The Science and Art of Online Research in the Fine Arts: A Process Approach
Wallace, Mary Colette, Searcher
Process involves making sense of what is known so that the unknown can be explored. The confusion of online art research arises from the multiplicity of subjects such as ownership, location, category of artwork, history and other aspects involved in pinpointing a certain artist or artwork. When one chooses to avoid fee databases such as Dialog, with its formal searching structures, the searching tasks multiply. The process generally covered here is just one of many methods that enable a coherent organized search.
"Research is the process of going up alleys to see if they are blind."
Herbert A. Simon wrote in The Sciences of the Artificial (Third Edition, The MIT Press, Cambridge, Massachusetts, 1996, P. 211), "There is nowa growing body of evidence that the activity called human problem solving is basically a form of means-ends analysis that aims at discovering a process description of the path that leads to a desired goal. The general paradigm is: Given a blueprint, to find the corresponding recipe."
Searches in the field of art research may involve multiple online databases, so trying to program a search according to the fields each database assigns requires too much peripheral information and time. Upon reflection the analogous question becomes, "Is it better to spend time preparing and improving swim techniques -- OR -- to spend time on memorizing the pool dimensions, depths, and hours of operation for all the different swimming pools I might use?"
The optimum process requires understanding the function of the needed and given information before taking action. Howard S. Becker, in his wonderful book on the process of research, Tricks of the Trade: How to ThinkAbout Your Research While You're Doing It (University of Chicago Press, 1998, p. 44), writes, "Making activities the starting point focuses analysis on the situation the activity occurs in, and on all the connections what you are studying has with all the other things around it, with its context." Such connections for art researchers are precisely essential to the better terminology, more accurate querying, and higher- quality retrievals.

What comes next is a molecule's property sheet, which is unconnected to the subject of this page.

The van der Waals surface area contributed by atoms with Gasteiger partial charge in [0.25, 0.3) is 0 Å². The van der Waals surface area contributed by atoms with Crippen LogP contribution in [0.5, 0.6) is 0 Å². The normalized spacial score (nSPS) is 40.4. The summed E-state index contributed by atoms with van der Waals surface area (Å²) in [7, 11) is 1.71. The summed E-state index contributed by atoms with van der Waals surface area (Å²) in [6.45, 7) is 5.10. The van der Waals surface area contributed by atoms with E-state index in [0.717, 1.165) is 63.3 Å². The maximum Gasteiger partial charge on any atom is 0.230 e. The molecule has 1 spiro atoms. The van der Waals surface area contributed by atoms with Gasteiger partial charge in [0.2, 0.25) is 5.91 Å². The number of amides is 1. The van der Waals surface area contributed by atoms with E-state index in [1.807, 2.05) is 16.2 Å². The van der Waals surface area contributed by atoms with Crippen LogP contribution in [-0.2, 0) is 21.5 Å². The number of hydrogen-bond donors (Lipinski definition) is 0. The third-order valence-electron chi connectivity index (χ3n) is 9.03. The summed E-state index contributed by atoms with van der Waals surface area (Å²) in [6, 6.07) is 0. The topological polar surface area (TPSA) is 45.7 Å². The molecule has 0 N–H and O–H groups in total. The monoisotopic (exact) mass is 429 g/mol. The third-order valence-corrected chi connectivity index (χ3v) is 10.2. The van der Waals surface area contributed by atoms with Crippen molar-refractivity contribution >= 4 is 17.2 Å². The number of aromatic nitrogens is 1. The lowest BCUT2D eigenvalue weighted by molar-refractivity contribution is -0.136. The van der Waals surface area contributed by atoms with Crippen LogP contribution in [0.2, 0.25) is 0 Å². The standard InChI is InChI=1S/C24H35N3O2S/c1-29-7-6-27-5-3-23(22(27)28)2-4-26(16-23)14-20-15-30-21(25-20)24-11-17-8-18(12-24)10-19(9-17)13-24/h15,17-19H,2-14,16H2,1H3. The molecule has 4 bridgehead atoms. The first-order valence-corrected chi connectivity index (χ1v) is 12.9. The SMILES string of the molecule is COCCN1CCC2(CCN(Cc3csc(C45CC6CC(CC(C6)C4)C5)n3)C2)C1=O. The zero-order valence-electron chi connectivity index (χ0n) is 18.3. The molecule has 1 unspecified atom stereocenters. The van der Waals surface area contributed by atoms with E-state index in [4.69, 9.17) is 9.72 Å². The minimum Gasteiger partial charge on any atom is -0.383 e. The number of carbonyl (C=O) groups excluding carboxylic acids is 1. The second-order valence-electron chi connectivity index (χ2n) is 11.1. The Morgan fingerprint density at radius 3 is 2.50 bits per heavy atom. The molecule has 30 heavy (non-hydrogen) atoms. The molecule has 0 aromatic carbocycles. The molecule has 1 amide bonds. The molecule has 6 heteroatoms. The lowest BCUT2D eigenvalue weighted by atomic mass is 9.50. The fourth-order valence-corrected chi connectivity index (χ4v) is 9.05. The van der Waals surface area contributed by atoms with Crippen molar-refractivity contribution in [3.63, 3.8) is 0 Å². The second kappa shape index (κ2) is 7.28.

The "science" of online art research lies in organizing the facts about an artwork, by asking a few simple, easily remembered "connection questions" first from the client's standpoint and then from the resource standpoint.
* Who is/was the artist, or client or subject?
* What is/was the medium, technique used?
* When in time does/did the artist live, create the artwork, die?
* Where does /did the artist live while creating this artwork?
* Why is/was this artwork created?
* How much is it worth, as in asking price, value, actual sales price?
Once these questions are answered, the next step is to prioritize them according to the clients' request. In all likelihood simple searches won't require all six questions answered or verified, but the entire process of asking them and considering the answers to the questions remains an invaluable thinking guide that automatically yields key concepts and primary search terms to prioritize.
Apply the same connection questions to the source side of the equation. Programming the search will help to identify the type of information needed, but the next step is to identify the appropriate sources. Optimal sources are those that gather the information, maintain it for their own needs primarily, and then secondarily allow others access to it for free or for a fee. By asking the connection questions you will have a better view of the possible sources for the information you're seeking.
Depending upon search priorities, a starting point might require different databases -- a museum collection rather than an image library, a provenance database, a timeline filled in with each painting sold at auction, or all source types in various combinations. …